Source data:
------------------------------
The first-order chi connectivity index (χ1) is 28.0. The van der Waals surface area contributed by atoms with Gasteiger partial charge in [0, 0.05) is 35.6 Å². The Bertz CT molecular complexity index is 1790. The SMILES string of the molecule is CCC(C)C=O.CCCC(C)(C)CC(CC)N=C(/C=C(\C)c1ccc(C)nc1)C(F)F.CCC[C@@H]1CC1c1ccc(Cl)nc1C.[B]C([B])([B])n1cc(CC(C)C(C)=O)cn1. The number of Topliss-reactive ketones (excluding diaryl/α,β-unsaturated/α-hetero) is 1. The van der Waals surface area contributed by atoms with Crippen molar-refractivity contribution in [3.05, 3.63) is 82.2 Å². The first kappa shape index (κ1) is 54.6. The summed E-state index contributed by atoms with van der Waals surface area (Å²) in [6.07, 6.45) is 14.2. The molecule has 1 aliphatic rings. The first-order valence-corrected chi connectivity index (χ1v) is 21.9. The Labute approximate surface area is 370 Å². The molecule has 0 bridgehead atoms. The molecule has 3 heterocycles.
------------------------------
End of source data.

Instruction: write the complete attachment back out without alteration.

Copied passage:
The first-order chi connectivity index (χ1) is 28.0. The van der Waals surface area contributed by atoms with Gasteiger partial charge in [0, 0.05) is 35.6 Å². The Bertz CT molecular complexity index is 1790. The SMILES string of the molecule is CCC(C)C=O.CCCC(C)(C)CC(CC)N=C(/C=C(\C)c1ccc(C)nc1)C(F)F.CCC[C@@H]1CC1c1ccc(Cl)nc1C.[B]C([B])([B])n1cc(CC(C)C(C)=O)cn1. The number of Topliss-reactive ketones (excluding diaryl/α,β-unsaturated/α-hetero) is 1. The van der Waals surface area contributed by atoms with Crippen molar-refractivity contribution in [3.05, 3.63) is 82.2 Å². The first kappa shape index (κ1) is 54.6. The summed E-state index contributed by atoms with van der Waals surface area (Å²) in [6.07, 6.45) is 14.2. The molecule has 1 aliphatic rings. The first-order valence-corrected chi connectivity index (χ1v) is 21.9. The Labute approximate surface area is 370 Å². The molecule has 0 bridgehead atoms. The molecule has 3 heterocycles.